Shamanic Princess - Mania.com



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Mania Grade: B+

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Info:

  • Audio Rating: B+
  • Video Rating: B+
  • Packaging Rating: B+
  • Menus Rating: B+
  • Extras Rating: B+
  • Age Rating: 13 & Up
  • Region: 1 - North America
  • Released By: Central Park Media
  • MSRP: 29.99
  • Running time: 180
  • Aspect Ratio: 1.33:1
  • Disc Resolution: 480i/p (mixed/unknown)
  • Disc Encoding: MPEG-2
  • Series: Shamanic Princess

Shamanic Princess

By Chris Beveridge     February 13, 2001
Release Date: February 13, 2001


Shamanic Princess
© Central Park Media


What They Say
To retrieve the talisman stolen by her beloved, Tiara hunts the night, battling monsters with her awesome shamanic powers. Disguised as an ordinary schoolgirl by day, she arrives at his lair only to find her archrival one the scene, protecting the thief. Dark secrets unravel as Tiara faces these powerful opponents, and her one hope for survival may be to betray her mission. Contains all 6 episodes!

The Review!
A complete OVA series on one disc and for such a low price. It's an easy purchase, but it's not quite as easy to love the show within...

Audio:
For our primary review session, we listened to this in its original language of Japanese. Throughout the OVA's we had no issue at all with the audio track, which is a typical two channel mix. Dialogue is clean and clear, with the majority of dialogue through the center channel and the left/right channels making good use of the haunting music and the ambient effects.

Video:
There's two blemishes to the transfer here, one was a fairly strong spot of artifacting during one of the dark night blue sky sequences early on and the other is the near constant edge rainbows. The rainbows aren't as bad as some other discs we've seen recently though, so that was a definite plus. The shows high quality animation and slightly divergent style works well in its favor for producing a good looking transfer with no other issues beyond those two. Colors look very earthy as desired and with a few moments of vibrant colors here and there when required.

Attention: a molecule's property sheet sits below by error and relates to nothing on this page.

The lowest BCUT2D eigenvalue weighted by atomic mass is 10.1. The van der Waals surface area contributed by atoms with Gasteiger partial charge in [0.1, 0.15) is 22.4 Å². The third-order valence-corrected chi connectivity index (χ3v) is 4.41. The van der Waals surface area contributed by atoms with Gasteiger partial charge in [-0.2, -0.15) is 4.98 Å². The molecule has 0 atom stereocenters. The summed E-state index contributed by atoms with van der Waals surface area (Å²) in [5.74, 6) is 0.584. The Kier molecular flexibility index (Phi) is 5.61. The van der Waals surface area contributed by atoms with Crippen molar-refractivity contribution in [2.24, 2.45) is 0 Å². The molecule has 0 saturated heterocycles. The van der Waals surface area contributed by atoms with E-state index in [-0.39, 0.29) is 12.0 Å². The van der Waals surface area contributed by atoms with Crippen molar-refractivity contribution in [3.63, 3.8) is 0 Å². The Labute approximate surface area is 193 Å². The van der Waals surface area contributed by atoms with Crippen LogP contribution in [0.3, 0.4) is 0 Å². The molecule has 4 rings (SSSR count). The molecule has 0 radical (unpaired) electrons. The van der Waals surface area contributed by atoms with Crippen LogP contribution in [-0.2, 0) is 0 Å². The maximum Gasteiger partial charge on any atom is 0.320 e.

Packaging:
The cover, though quite good looking, is almost a bit too busy for my tastes. The center of the cover has the lovely Tiara prepping a spell with other characters throughout the background. Things just feel crowded though. The back cover has some more artwork as well as a few animation shots and the story summary. Amusingly, CPM is still listing (at least as of this release) chapter stops and motion menus as features. The reverse side of the cover has some more nice black and white artwork as well as chapter listings and cast listings for both languages.

Menus:
The menu system is fairly typical CPM with some static shots and some animation playing in the background with music/vocals and the list of selections to the left. Submenu access times are pretty fast and things move around without issue. While not the top menu systems out there, CPM's menus continue to be the easiest and fastest to use.

Extras:
There's a few nice extras here (aside from chapter stops). he first is a brief bit about the artist and how regard Atsuko Ishida is and the next one is the trailers for episodes 5 and 6 of this series. Watching those you realize that each of these OVA's was sold separately in Japan for about 60 bucks a pop. And we got it all for 30$. It's those moments that remind me that I'm quite happy with a lot of my region 1 purchases.

Content: (please note that content portions of a review may contain spoilers)
In general, OVA's tend to not tell a really linear story or something that takes time to tell. They generally leap right into the action and keep things moving with a few minutes of explanations scattered about here and there. Often OVA's are made from manga that may not be marketable enough for an entire TV series run but can do well in this direct to video format.